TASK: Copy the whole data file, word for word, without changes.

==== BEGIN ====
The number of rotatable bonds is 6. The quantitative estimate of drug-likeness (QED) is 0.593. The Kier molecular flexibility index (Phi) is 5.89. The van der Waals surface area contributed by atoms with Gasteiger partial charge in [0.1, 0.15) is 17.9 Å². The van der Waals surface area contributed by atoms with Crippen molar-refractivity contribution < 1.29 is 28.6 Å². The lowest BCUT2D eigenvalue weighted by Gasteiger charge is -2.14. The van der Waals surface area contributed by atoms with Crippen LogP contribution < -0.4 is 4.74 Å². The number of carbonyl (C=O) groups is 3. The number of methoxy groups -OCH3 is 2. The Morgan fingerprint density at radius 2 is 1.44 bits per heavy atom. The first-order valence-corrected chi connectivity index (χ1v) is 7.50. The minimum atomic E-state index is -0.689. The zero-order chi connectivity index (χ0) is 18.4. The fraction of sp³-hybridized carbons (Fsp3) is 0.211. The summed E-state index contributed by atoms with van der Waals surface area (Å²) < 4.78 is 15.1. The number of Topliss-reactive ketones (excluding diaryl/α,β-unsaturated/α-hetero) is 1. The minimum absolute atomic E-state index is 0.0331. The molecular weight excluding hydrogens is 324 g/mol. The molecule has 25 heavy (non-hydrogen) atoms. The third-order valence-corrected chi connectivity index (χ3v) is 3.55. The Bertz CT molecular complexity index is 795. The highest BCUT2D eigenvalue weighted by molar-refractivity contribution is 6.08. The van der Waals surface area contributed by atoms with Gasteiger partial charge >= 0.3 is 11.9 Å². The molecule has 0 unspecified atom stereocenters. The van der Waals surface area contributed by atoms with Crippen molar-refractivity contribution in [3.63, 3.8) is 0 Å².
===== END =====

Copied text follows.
The number of rotatable bonds is 6. The quantitative estimate of drug-likeness (QED) is 0.593. The Kier molecular flexibility index (Phi) is 5.89. The van der Waals surface area contributed by atoms with Gasteiger partial charge in [0.1, 0.15) is 17.9 Å². The van der Waals surface area contributed by atoms with Crippen molar-refractivity contribution < 1.29 is 28.6 Å². The lowest BCUT2D eigenvalue weighted by Gasteiger charge is -2.14. The van der Waals surface area contributed by atoms with Crippen LogP contribution < -0.4 is 4.74 Å². The number of carbonyl (C=O) groups is 3. The number of methoxy groups -OCH3 is 2. The Morgan fingerprint density at radius 2 is 1.44 bits per heavy atom. The first-order valence-corrected chi connectivity index (χ1v) is 7.50. The minimum atomic E-state index is -0.689. The zero-order chi connectivity index (χ0) is 18.4. The fraction of sp³-hybridized carbons (Fsp3) is 0.211. The summed E-state index contributed by atoms with van der Waals surface area (Å²) < 4.78 is 15.1. The number of Topliss-reactive ketones (excluding diaryl/α,β-unsaturated/α-hetero) is 1. The minimum absolute atomic E-state index is 0.0331. The molecular weight excluding hydrogens is 324 g/mol. The molecule has 25 heavy (non-hydrogen) atoms. The third-order valence-corrected chi connectivity index (χ3v) is 3.55. The Bertz CT molecular complexity index is 795. The highest BCUT2D eigenvalue weighted by molar-refractivity contribution is 6.08. The van der Waals surface area contributed by atoms with Gasteiger partial charge >= 0.3 is 11.9 Å². The molecule has 0 unspecified atom stereocenters. The van der Waals surface area contributed by atoms with Crippen molar-refractivity contribution in [3.63, 3.8) is 0 Å².